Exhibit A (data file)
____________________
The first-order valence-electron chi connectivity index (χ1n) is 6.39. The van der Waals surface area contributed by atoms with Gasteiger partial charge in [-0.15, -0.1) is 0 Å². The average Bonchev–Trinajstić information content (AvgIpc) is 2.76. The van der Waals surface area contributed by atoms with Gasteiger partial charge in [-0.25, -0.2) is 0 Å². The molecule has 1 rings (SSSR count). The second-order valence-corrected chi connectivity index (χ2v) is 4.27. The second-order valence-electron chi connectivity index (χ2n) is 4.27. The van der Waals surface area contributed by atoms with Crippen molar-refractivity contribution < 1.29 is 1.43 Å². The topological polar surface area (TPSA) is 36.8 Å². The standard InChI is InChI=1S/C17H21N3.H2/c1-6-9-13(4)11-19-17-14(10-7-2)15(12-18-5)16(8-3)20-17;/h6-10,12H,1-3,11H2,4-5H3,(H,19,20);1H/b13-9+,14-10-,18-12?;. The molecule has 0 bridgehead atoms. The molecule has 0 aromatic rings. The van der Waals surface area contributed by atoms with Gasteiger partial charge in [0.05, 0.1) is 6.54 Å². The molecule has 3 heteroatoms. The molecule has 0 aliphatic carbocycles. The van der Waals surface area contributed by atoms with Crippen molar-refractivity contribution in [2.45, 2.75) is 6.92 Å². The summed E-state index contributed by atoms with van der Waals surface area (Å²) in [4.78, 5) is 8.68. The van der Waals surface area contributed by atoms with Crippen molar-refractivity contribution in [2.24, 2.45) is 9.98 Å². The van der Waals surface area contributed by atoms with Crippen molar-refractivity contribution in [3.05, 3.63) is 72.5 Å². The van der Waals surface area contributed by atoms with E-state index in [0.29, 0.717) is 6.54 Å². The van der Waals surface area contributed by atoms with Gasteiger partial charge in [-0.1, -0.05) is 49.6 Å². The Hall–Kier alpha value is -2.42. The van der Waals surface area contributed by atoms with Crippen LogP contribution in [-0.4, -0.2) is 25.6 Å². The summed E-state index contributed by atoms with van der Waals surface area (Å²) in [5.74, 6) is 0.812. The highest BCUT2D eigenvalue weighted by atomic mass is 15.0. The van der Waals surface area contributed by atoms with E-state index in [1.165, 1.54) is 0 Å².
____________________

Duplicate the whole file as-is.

The first-order valence-electron chi connectivity index (χ1n) is 6.39. The van der Waals surface area contributed by atoms with Gasteiger partial charge in [-0.15, -0.1) is 0 Å². The average Bonchev–Trinajstić information content (AvgIpc) is 2.76. The van der Waals surface area contributed by atoms with Gasteiger partial charge in [-0.25, -0.2) is 0 Å². The molecule has 1 rings (SSSR count). The second-order valence-corrected chi connectivity index (χ2v) is 4.27. The second-order valence-electron chi connectivity index (χ2n) is 4.27. The van der Waals surface area contributed by atoms with Crippen molar-refractivity contribution < 1.29 is 1.43 Å². The topological polar surface area (TPSA) is 36.8 Å². The standard InChI is InChI=1S/C17H21N3.H2/c1-6-9-13(4)11-19-17-14(10-7-2)15(12-18-5)16(8-3)20-17;/h6-10,12H,1-3,11H2,4-5H3,(H,19,20);1H/b13-9+,14-10-,18-12?;. The molecule has 0 bridgehead atoms. The molecule has 0 aromatic rings. The van der Waals surface area contributed by atoms with Gasteiger partial charge in [0.05, 0.1) is 6.54 Å². The molecule has 3 heteroatoms. The molecule has 0 aliphatic carbocycles. The van der Waals surface area contributed by atoms with Crippen molar-refractivity contribution in [2.45, 2.75) is 6.92 Å². The summed E-state index contributed by atoms with van der Waals surface area (Å²) in [4.78, 5) is 8.68. The van der Waals surface area contributed by atoms with Crippen molar-refractivity contribution in [2.24, 2.45) is 9.98 Å². The van der Waals surface area contributed by atoms with Crippen molar-refractivity contribution in [3.05, 3.63) is 72.5 Å². The van der Waals surface area contributed by atoms with E-state index in [0.29, 0.717) is 6.54 Å². The van der Waals surface area contributed by atoms with Gasteiger partial charge in [-0.1, -0.05) is 49.6 Å². The Hall–Kier alpha value is -2.42. The van der Waals surface area contributed by atoms with Crippen LogP contribution in [-0.4, -0.2) is 25.6 Å². The summed E-state index contributed by atoms with van der Waals surface area (Å²) in [5.74, 6) is 0.812. The highest BCUT2D eigenvalue weighted by atomic mass is 15.0. The van der Waals surface area contributed by atoms with E-state index in [1.165, 1.54) is 0 Å².